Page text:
Does 790FX + SB750 = High-End Overclocking?

Overclocking Results

Most readers have seen AMD’s overclocking utility, and many have heard about huge overclocking gains made possible by using Advanced Clock Calibration (ACC) on SB750-equipped motherboards. Unfortunately, we didn’t have similar results this time.

Our first problem with AMD Overdrive is that it didn’t initially support ACC when ACPI was enabled. Meanwhile, upgrading to version 2.1.4 solved that problem.

Overdrive includes advanced features such as automatic overclocking with stability tests, but our system would lock each time it reached approximately 2.94 GHz on either motherboard. Our second problem was that the settings were lost upon restart, so the program never really finished.

Our third problem was that while ACC adjustment did appear to have some effect on overclocking capability, it wasn’t enough to get us over 3.00 GHz when using AMD Overdrive to make remaining adjustments. Our best overclocking results were achieved the old fashioned way, through BIOS voltage and clock speed controls.

With a mere 20 MHz lead over MSI’s nForce 780a SLI motherboard, the win by Foxconn’s A79A-S certainly didn’t lend any credence to the advanced capabilities of SB750-equipped motherboards. Furthermore, the SB750-equipped M3A79-T Deluxe didn’t even match the nForce 780a SLI.

Anyone worried about how the A79A-S has only “half as many” voltage regulator phases as the M3A79-T Deluxe can rest easy with the above overclocking results, as there are plenty of other more pressing limitations. We don’t know if the M3A79-T Deluxe’s voltage regulator is overkill or if the A79A-S components are simply upsized, but we can see that the board with the fewest regulator components had the best overclocking stability.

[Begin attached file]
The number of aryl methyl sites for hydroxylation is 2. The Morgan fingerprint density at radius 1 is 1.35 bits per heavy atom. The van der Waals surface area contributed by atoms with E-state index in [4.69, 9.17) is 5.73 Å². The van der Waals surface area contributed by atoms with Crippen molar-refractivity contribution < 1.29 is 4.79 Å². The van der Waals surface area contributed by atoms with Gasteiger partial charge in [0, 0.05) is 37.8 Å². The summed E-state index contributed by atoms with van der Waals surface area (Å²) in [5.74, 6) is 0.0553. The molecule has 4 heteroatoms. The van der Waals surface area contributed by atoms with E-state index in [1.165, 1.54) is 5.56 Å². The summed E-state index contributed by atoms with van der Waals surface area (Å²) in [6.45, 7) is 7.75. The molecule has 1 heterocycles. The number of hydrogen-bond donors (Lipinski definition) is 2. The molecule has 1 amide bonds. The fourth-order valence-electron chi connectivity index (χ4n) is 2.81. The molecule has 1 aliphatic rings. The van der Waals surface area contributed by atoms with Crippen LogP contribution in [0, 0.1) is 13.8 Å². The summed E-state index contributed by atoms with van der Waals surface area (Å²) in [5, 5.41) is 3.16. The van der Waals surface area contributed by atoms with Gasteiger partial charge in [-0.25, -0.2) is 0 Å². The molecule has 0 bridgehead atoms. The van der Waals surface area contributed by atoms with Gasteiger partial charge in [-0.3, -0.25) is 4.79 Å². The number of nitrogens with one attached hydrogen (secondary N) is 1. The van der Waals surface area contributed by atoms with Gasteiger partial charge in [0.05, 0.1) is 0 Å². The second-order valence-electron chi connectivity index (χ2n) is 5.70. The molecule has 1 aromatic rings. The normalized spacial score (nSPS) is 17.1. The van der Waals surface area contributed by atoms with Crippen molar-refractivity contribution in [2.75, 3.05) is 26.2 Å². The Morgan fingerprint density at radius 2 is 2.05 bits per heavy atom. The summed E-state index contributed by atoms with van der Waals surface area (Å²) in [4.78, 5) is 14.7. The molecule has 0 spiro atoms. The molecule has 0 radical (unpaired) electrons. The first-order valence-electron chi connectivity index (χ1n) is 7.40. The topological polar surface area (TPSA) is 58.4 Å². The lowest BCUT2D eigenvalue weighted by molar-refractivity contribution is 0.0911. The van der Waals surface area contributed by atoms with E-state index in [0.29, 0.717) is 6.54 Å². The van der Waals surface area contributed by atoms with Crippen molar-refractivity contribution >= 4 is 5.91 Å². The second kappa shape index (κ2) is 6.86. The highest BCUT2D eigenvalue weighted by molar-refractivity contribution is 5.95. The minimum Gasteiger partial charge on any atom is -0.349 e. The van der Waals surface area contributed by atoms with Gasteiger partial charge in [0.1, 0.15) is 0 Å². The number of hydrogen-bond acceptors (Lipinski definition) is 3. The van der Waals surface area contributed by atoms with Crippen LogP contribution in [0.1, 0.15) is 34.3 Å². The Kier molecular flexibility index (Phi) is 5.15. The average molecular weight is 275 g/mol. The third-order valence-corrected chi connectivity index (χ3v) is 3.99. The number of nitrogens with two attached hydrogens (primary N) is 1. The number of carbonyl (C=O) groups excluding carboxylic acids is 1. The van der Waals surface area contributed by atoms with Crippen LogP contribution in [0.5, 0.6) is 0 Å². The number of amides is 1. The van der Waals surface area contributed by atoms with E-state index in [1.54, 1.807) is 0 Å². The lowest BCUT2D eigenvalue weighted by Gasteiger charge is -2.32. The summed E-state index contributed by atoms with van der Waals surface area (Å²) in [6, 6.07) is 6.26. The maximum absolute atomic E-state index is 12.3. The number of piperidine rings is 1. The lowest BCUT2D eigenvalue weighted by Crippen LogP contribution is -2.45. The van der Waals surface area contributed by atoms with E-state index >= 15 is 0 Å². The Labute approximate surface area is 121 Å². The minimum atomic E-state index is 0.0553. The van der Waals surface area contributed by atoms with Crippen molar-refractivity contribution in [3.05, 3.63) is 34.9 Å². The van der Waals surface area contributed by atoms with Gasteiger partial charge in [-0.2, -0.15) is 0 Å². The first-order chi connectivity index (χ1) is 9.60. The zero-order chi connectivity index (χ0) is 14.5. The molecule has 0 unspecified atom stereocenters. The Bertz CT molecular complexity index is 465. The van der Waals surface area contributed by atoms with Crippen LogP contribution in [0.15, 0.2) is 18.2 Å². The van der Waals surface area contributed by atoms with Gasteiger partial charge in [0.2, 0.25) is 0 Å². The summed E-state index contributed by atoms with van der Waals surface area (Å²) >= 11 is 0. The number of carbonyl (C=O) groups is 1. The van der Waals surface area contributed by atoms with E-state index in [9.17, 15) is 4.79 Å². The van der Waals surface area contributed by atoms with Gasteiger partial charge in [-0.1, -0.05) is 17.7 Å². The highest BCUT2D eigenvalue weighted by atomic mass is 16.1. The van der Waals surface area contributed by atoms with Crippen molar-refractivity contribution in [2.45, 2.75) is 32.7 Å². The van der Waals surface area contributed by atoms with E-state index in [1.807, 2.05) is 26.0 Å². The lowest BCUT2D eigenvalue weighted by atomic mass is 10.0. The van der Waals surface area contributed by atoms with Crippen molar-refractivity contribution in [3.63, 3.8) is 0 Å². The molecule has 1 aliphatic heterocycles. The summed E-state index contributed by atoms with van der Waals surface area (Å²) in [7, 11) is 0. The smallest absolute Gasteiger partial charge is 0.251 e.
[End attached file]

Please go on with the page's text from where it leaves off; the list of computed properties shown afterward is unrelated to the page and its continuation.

Putting aside ultimate CPU stability, we also realize that some buyers don’t have an unlocked “Black Edition” Phenom and must instead overclock using the HT base clock. It’s often possible for such systems to run out of HT overclocking capability long before the processor reaches its limit, so we tested each motherboard to find out how far its HT clock could be pushed starting at the 1,200 MHz data rate and increasing the base clock incrementally.

Phenom users who would otherwise be significantly limited by a relatively low-core multiplier will find excellent results with the Asus M3A79-T Deluxe.

One of the more exciting performance features of Phenom processors is support for DDR2-1066 memory, yet using the highest memory ratio can again limit how far the HT base clock can be pushed. Due to the popularity of 4 GB configurations, we used 2 GB modules for this test.

Foxconn’s A79A-S has slightly better memory overclocking stability with two modules installed, while the Asus M3A79-T Deluxe isn’t bogged down as much by four. MSI’s 780a SLI motherboard isn’t far behind either 790FX + SB750 sample.

Thomas Soderstrom
Thomas Soderstrom is a Senior Staff Editor at Tom's Hardware US. He tests and reviews cases, cooling, memory and motherboards.
  • afrobacon
    very nice review
  • neiroatopelcc
    "Also notice the removable BIOS IC, a feature that makes bad-flash recovery as easy as plugging in a replacement."
    I don't know about you guys, but I haven't had a flash going wrong since a P2B board from the stoneage
  • cangelini
    neiroatopelcc"Also notice the removable BIOS IC, a feature that makes bad-flash recovery as easy as plugging in a replacement."I don't know about you guys, but I haven't had a flash going wrong since a P2B board from the stoneage